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man:titles

:!: See also

Title examples has additional examples and explanations.

Titles (naming windows)

You can customize each window's name in the window display (viewed with the ”windows” command (C-a w)) by setting it with one of the title commands. Normally the name displayed is the actual command name of the program created in the window. However, it is sometimes useful to distinguish various programs of the same name or to change the name on-the-fly to reflect the current state of the window.

The default name for all shell windows can be set with the ”shelltitle” command in the .screenrc file, while all other windows are created with a ”screen” command and thus can have their name set with the -t option. Interactively, there is the title-string escape-sequence (<esc>kname<esc>) and the ”title” command (C-a A). The former can be output from an application to control the window's name under software control, and the latter will prompt for a name when typed. You can also bind pre-defined names to keys with the ”title” command to set things quickly without prompting.

Finally, screen has a shell-specific heuristic that is enabled by setting the window's name to ”search|name” and arranging to have a null title escape-sequence output as a part of your prompt. The search portion specifies an end-of-prompt search string, while the name portion specifies the default shell name for the window. If the name ends in a ':' screen will add what it believes to be the current command running in the window to the end of the window's shell name (e.g. ”name:cmd”). Otherwise the current command name supersedes the shell name while it is running.

Here's how it works: you must modify your shell prompt to output a null title-escape-sequence (<esc>k<esc>) as a part of your prompt. The last part of your prompt must be the same as the string you specified for the search portion of the title. Once this is set up, screen will use the title-escape-sequence to clear the previous command name and get ready for the next command. Then, when a newline is received from the shell, a search is made for the end of the prompt. If found, it will grab the first word after the matched string and use it as the command name. If the command name begins with either '!', '%', or '^' screen will use the first word on the following line (if found) in preference to the just-found name. This helps csh users get better command names when using job control or history recall commands.

Here's some .screenrc examples:

screen -t top 2 nice top

Adding this line to your .screenrc would start a nice-d version of the ”top” command in window 2 named “top” rather than “nice”.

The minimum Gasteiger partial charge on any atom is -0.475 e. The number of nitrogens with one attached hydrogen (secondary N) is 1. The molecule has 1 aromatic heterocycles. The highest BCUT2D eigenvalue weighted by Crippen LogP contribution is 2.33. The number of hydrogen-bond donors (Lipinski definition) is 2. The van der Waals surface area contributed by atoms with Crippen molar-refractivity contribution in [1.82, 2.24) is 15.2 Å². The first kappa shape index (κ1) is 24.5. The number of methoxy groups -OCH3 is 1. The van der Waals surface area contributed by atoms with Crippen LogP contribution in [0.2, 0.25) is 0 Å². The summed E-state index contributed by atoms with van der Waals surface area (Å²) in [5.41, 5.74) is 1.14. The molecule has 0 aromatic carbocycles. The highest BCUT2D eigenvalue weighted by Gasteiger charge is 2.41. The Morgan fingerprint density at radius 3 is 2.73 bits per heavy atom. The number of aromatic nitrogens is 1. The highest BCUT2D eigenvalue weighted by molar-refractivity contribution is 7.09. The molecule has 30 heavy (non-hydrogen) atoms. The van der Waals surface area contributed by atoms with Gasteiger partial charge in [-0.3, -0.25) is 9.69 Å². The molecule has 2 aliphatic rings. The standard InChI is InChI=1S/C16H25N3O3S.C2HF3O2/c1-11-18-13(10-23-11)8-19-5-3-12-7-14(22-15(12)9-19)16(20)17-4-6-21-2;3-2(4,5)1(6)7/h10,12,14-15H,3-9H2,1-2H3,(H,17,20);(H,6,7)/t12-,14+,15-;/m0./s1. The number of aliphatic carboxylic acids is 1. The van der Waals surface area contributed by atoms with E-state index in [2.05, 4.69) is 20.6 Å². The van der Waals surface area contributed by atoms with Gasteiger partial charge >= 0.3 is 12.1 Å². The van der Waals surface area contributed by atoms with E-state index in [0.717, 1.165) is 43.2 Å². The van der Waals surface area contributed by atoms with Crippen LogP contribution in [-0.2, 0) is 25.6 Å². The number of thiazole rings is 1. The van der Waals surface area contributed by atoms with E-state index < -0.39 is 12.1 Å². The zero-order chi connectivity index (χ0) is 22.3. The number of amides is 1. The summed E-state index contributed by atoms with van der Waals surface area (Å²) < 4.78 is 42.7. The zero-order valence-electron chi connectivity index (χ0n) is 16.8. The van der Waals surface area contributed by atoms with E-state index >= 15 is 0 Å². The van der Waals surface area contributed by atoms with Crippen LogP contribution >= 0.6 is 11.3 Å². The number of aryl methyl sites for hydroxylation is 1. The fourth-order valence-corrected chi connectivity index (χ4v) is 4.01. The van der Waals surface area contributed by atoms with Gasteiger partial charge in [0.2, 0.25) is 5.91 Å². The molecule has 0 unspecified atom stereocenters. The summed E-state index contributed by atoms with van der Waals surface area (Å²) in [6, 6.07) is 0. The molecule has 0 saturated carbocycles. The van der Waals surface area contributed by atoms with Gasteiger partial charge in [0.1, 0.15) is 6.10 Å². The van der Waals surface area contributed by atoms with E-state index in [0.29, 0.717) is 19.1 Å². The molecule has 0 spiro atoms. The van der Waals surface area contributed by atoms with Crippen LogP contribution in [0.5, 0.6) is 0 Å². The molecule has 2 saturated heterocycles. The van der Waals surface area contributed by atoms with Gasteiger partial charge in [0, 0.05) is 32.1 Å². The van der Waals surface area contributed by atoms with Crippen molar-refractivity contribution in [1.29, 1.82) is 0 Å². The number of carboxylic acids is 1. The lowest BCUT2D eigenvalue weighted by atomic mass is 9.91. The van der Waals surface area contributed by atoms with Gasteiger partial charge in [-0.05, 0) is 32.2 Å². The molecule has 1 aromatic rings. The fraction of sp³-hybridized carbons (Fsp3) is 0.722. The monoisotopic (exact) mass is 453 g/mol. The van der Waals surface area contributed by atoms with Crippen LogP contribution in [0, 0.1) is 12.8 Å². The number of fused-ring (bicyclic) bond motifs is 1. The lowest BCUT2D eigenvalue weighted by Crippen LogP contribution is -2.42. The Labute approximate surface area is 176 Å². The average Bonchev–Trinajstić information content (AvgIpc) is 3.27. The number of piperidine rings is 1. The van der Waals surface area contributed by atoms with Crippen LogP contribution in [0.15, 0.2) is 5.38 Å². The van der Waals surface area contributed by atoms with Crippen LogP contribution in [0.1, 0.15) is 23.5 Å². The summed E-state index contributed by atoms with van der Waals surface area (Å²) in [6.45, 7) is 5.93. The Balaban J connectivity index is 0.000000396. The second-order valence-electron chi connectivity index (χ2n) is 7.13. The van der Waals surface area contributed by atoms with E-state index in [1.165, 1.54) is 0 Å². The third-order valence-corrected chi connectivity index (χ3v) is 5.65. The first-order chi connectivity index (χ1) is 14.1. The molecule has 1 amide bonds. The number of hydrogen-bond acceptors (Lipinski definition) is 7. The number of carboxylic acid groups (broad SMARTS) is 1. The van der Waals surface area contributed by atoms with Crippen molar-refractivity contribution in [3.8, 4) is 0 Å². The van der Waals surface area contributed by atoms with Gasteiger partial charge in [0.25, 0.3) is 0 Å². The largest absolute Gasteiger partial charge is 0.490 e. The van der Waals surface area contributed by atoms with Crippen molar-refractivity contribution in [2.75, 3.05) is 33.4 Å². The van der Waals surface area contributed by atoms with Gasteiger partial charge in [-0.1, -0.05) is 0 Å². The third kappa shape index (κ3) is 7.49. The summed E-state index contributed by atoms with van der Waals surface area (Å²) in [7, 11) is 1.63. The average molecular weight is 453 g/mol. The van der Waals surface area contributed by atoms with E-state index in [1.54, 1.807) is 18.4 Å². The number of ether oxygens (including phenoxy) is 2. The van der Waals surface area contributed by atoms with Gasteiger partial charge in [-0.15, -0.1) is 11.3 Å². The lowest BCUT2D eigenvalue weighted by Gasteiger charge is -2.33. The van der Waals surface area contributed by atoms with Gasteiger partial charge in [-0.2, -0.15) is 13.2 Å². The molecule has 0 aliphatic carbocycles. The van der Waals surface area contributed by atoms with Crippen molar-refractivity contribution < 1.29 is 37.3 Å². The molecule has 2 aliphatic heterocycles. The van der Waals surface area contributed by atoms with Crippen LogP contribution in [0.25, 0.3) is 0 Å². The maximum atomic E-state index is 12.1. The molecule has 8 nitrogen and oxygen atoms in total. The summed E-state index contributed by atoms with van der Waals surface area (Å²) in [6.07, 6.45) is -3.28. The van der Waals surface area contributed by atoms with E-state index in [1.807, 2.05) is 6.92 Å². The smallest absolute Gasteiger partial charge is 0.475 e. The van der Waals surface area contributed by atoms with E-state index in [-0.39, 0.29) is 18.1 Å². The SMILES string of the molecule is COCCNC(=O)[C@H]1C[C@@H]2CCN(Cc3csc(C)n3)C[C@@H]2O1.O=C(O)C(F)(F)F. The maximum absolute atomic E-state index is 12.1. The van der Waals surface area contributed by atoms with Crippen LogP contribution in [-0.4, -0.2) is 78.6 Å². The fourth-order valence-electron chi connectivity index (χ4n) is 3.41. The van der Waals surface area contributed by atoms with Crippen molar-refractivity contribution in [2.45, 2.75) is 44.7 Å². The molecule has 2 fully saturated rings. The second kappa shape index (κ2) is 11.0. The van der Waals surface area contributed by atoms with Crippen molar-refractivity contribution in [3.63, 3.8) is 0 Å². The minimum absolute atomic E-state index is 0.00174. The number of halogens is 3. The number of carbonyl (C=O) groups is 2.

shelltitle '> |csh'
screen 1

These commands would start a shell with the given shelltitle. The title specified is an auto-title that would expect the prompt and the typed command to look something like the following:

/usr/joe/src/dir> trn

(it looks after the '> ' for the command name). The window status would show the name “trn” while the command was running, and revert to “csh” upon completion.

bind R screen -t '% |root:' su

Having this command in your .screenrc would bind the key sequence ”C-a R” to the ”su” command and give it an auto-title name of “root:”. For this auto-title to work, the screen could look something like this:

% !em
emacs file.c

Here the user typed the csh history command ”!em” which ran the previously entered ”emacs” command. The window status would show “root:emacs” during the execution of the command, and revert to simply “root:” at its completion.

bind o title
bind E title ""
bind u title (unknown)

The first binding doesn't have any arguments, so it would prompt you for a title when you type ”C-a o”. The second binding would clear an auto-title's current setting (C-a E). The third binding would set the current window's title to ”(unknown)” (C-a u).

One thing to keep in mind when adding a null title-escape-sequence to your prompt is that some shells (like the csh) count all the non-control characters as part of the prompt's length. If these invisible characters aren't a multiple of 8 then backspacing over a tab will result in an incorrect display. One way to get around this is to use a prompt like this:

set prompt='^[[0000m^[k^[\% '

The escape-sequence ”<esc>[0000m” not only normalizes the character attributes, but all the zeros round the length of the invisible characters up to 8. Bash users will probably want to echo the escape sequence in the PROMPT_COMMAND:

PROMPT_COMMAND='echo -n -e "\033k\033\134"'

(I used ”\134” to output a '\' because of a bug in bash v1.04).